Philodendron Goeldii Care Guide aka Philodendron ‘Fun Bun’

The Philodendron Goeldii is an eye-catching tropical plant that’s great for beginner plant owners. Also known as the Finger Leaf, this plant is adaptable to indoor conditions and has the ability to thrive inside when cared for properly.

Follow this extensive Philodendron Goeldii fact file and care guide to learn how to make your new plant feel right at home!

What Is a Philodendron Goeldii?

Appearance: The P. Goeldii has lush, long leaves that are a deep green color. Its leaves have been called “star-shaped” or “hand-like,” and lead to its common name of Finger Leaf.

Its stems are slender and long, but it’s the unique leaf shape that makes it visually different than other Philodendron varieties.

Origin & Backstory: Native to the tropical regions of South America, here are a few of the countries the Philodendron Goeldii is found:

  • French Guinea
  • Venezuela
  • Suriname
  • Northern Brazil
  • Colombia
  • Ecuador

The Philodendron Goeldii, also referred to as the Thaumatophyllum Spruceanum or Philodendron ‘Fun Bun‘, is considered to be part of the Araceae family like other Philodendrons.

Heinrich Wilhelm Schott first identified the Thaumatophyllum Spruceanum plant in the mid-eighteenth century and placed it in the Thaumatophyllum genus. However, debates regarding this plant’s exact family remain ongoing.

Rareness: The Finger Leaf is a rare tropical houseplant.

Other names: The Philodendron Goeldii goes by several different names. Here are some of the most common ones you’ll see it sold as:

  • P. Goeldii
  • Finger Leaf
  • Thaumatophyllum Spruceanum
  • Philodendron “Fun Bun”
  • Philodendron “Green Wonder”

Your Complete Philodendron Goeldii Care Guide

While there are several interchangeable names for your Finger Leaf, there are specific non-negotiable conditions your houseplant needs to stay healthy. Stick to these basic P. Goeldii care practices for a happy and thriving houseplant.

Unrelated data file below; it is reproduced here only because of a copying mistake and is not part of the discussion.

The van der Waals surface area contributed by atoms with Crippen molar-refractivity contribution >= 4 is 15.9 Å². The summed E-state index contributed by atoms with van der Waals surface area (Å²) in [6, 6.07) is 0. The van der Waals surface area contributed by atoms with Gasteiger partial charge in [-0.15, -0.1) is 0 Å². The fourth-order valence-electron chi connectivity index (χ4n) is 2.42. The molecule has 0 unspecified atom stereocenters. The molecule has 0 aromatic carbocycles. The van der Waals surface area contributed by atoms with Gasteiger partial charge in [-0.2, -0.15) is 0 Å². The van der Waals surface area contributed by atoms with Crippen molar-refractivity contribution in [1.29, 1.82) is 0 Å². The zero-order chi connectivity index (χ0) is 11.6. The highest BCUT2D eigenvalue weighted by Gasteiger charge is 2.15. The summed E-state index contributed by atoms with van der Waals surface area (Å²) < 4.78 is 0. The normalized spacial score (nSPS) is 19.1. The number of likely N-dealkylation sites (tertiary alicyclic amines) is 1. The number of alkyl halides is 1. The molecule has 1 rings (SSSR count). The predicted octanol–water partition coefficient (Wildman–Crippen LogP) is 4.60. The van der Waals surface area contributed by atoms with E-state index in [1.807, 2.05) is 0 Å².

• Light: bright, indirect light
  • Soil: well-draining
  • Watering: when soil is dry
  • Humidity: 60% or higher
  • Temperature: 60-85 F
  • Fertilizer: regularly, during warmer months

1. Light

Like other Philodendrons, the Finger Leaf requires bright, indirect light.

The ideal place for your plant is in a north or east-facing windowsill, and never in a south or west-facing windowsill.

If you’re unsure of the amount of light your plant is receiving, there’s no need to worry. There are several light meters available to buy online or in stores that accurately measure the amount of light your Thaumatophyllum Spruceanum is exposed to and help you make sure it gets the light it needs.

Many light meters use a measurement of light called a foot-candle (FC). Here’s the ideal FC for your Finger Leaf:

Good growth FC: 400

Minimum FC for growth: 200

2. Soil

Since it’s a Philodendron, it needs a great well-draining soil mix. There are plenty of great options meant for aroids on the market.

Look for one with a pH between 5 and 8. Soils that contain Sphagnum peat moss tend to be a great option as they’re breathable and retain only the moisture they need.

If you want to mix your own well-draining soil, then try this combination:

  • 60% Coco coir
  • 10% Orchid bark
  • 30% Perlite

3. Water

In the warmer months, a Finger Leaf needs watering about twice a week. However, do not water your plant if the soil is still moist from the last time you watered it, but this also doesn’t mean waiting to water until the soil is bone-dry either.

Make sure to conduct the soil check daily, and before each time you water:

Step 1: With dry hands, feel the top layer of the soil with your fingers.

Step 2: If soil is moist or waterlogged, then do not add any more water. Only water when the soil feels as if it’s about to be dry. Meaning, there’s still some moisture, but not enough to last in the soil for another day.

Signs of underwatering: yellowing leaves

Signs of overwatering: crisp and browning leaves

4. Temperature

Your houseplant loves high temperatures.

To encourage growth in your Finger Leaf, make sure to keep the houseplant in an environment with temperatures between 70-85 degrees Fahrenheit.

A P. Goeldii can survive in cooler temperatures, but try to avoid exposing your plant to temperatures below 60 degrees as this can be harmful.

If you live in a warmer climate and are growing your plant outdoors, then always keep an eye on the temperatures— especially at night—and bring your plant inside when it’s below 60 degrees.

5. Humidity

A Thaumatophyllum Spruceanum originates in tropical regions, so it only makes sense that it prefers hot and humid conditions.

Since the Thaumatophyllum Spruceanum is so adaptable, it can exist as a houseplant with humidity of 60% or above. Drooping leaves are a sign that your plant needs more moisture.

6. Fertilizer

Your P. Goeldii will benefit from being fertilized every one or two months during warmer seasons.